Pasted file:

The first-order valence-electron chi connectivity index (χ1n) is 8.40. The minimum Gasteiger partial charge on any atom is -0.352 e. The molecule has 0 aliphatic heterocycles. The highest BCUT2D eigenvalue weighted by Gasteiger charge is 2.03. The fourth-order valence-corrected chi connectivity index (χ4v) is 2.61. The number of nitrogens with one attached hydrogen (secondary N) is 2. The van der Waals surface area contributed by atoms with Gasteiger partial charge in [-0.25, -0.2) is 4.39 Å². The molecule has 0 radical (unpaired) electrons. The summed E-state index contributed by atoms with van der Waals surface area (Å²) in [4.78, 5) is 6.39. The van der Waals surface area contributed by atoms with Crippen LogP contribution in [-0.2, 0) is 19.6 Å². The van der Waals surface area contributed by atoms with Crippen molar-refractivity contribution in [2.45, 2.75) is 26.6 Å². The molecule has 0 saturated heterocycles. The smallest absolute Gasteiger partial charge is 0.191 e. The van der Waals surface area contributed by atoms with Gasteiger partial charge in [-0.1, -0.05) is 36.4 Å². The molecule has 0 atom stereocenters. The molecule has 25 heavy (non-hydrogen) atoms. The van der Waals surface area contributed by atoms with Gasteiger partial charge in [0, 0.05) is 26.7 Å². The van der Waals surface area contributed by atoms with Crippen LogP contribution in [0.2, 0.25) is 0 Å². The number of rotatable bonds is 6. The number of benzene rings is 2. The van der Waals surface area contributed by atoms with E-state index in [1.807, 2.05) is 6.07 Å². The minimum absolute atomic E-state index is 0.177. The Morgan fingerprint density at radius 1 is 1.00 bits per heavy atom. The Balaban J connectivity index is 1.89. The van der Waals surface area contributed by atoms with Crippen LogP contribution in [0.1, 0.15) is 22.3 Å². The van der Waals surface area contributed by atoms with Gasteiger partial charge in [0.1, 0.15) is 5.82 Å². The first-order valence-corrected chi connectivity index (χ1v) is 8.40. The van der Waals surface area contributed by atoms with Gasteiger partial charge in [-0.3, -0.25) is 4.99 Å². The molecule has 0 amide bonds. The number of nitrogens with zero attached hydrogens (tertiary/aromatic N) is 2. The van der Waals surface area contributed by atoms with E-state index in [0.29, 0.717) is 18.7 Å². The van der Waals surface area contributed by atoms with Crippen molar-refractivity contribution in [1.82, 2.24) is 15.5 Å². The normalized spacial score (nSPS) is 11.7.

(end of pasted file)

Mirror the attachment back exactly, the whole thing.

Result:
The first-order valence-electron chi connectivity index (χ1n) is 8.40. The minimum Gasteiger partial charge on any atom is -0.352 e. The molecule has 0 aliphatic heterocycles. The highest BCUT2D eigenvalue weighted by Gasteiger charge is 2.03. The fourth-order valence-corrected chi connectivity index (χ4v) is 2.61. The number of nitrogens with one attached hydrogen (secondary N) is 2. The van der Waals surface area contributed by atoms with Gasteiger partial charge in [-0.25, -0.2) is 4.39 Å². The molecule has 0 radical (unpaired) electrons. The summed E-state index contributed by atoms with van der Waals surface area (Å²) in [4.78, 5) is 6.39. The van der Waals surface area contributed by atoms with Crippen LogP contribution in [-0.2, 0) is 19.6 Å². The van der Waals surface area contributed by atoms with Crippen molar-refractivity contribution in [2.45, 2.75) is 26.6 Å². The molecule has 0 saturated heterocycles. The smallest absolute Gasteiger partial charge is 0.191 e. The van der Waals surface area contributed by atoms with Gasteiger partial charge in [-0.1, -0.05) is 36.4 Å². The molecule has 0 atom stereocenters. The molecule has 25 heavy (non-hydrogen) atoms. The van der Waals surface area contributed by atoms with Gasteiger partial charge in [0, 0.05) is 26.7 Å². The van der Waals surface area contributed by atoms with Crippen LogP contribution in [0.2, 0.25) is 0 Å². The number of rotatable bonds is 6. The number of benzene rings is 2. The van der Waals surface area contributed by atoms with E-state index in [1.807, 2.05) is 6.07 Å². The minimum absolute atomic E-state index is 0.177. The Morgan fingerprint density at radius 1 is 1.00 bits per heavy atom. The Balaban J connectivity index is 1.89. The van der Waals surface area contributed by atoms with Crippen LogP contribution in [0.1, 0.15) is 22.3 Å². The van der Waals surface area contributed by atoms with Gasteiger partial charge in [0.1, 0.15) is 5.82 Å². The first-order valence-corrected chi connectivity index (χ1v) is 8.40. The van der Waals surface area contributed by atoms with Gasteiger partial charge in [-0.3, -0.25) is 4.99 Å². The molecule has 0 amide bonds. The number of nitrogens with zero attached hydrogens (tertiary/aromatic N) is 2. The van der Waals surface area contributed by atoms with E-state index in [0.29, 0.717) is 18.7 Å². The van der Waals surface area contributed by atoms with Crippen molar-refractivity contribution in [1.82, 2.24) is 15.5 Å². The normalized spacial score (nSPS) is 11.7.